Millennium Post

Life in pakistan

Lt Col Anil Bhat is a prolific writer on military and strategic affairs. He is also an itinerant seminarian, who stays acutely in touch with all the thinking within the Indian strategic community in New Delhi. His latest book, After Abbottabad: Terror and Turmoil in Pakistan, is a reflection of his wide swathe of experience in the Indian Army and outside, garnered over decades.

Now, terrorism and turmoil is so endemic to Pakistan that one would expect that the writer would essentially walk on the path, well-trodden, by many others in arena. But, refreshingly, Bhat did not do what was expected. His first 170-odd pages are a description of the actors of the American, ‘War on Terror’ script.

The early pages of the book actually read like a well-written thriller, accounting for all the details about Osama Bin Laden, al-Qaeda, and the main characters that have caught the attention of Western media. The book details the profile of Osama Bin Laden, some of his sons and accomplices.

The book also talks about Operation Geronimo, the US Seals’ adventure into the town in Pakistan, Abbottabad, a garrison town, where Bin Laden was staying since 2006. He was living at a distance of a few kilometers from a military academy, being run by Pakistan Army.

The US multi-agency sleuths who tracked Osama and his family since 2008, pieced together the puzzle about who was staying in that three-acre compound. They even sent a local medic who took the blood samples of Osama and his family; matched DNA and made a positive identification of the fugitive.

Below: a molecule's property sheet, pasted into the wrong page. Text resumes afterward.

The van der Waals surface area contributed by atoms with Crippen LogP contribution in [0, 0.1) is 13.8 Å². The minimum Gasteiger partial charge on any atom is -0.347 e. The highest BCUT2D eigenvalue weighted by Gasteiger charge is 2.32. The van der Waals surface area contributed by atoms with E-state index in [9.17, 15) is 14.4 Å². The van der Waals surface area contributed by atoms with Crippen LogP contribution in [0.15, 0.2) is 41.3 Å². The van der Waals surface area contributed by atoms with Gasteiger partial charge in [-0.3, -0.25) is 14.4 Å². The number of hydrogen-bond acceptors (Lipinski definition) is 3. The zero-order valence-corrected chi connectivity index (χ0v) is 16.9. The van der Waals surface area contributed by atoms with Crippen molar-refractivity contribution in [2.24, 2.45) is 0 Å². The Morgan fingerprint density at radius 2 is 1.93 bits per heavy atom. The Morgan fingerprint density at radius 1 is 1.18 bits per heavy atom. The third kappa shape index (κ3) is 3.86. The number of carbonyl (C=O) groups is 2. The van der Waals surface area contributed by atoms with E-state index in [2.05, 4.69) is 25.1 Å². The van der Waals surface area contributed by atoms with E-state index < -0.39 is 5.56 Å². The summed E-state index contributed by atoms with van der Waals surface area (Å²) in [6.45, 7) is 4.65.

The operation could easily have turned out to be a disaster as the Jimmy Carter operation into Iran to free the hostages taken by the Iranian students inside the US Embassy in Teheran. At that time the choppers had collided with each other and had gone down in flames killing all on board.

This  time, with the Bin Laden operation, one of the four choppers, developed a technical snag and went down to be taking down a portion of the boundary wall of the compound.

But the operation was a success. The commercial pressure for encashing the success story is coming out every day in the media. This book details the operation, through the eyes of a former Indian Army officer.

Then there is a largely political account of Pakistan’s problems. How the country’s major stakeholders reacted to the situation after the US operation? How the Pakistan Army was proved to be incapable of even detecting or reacting to the development, close to their lair, as Lt Col Bhat says, ‘a few kilometres away from the Inter-Services Intelligence (ISI) office.’

But  I should not tell the whole story. That’s for you to find out by reading the book.
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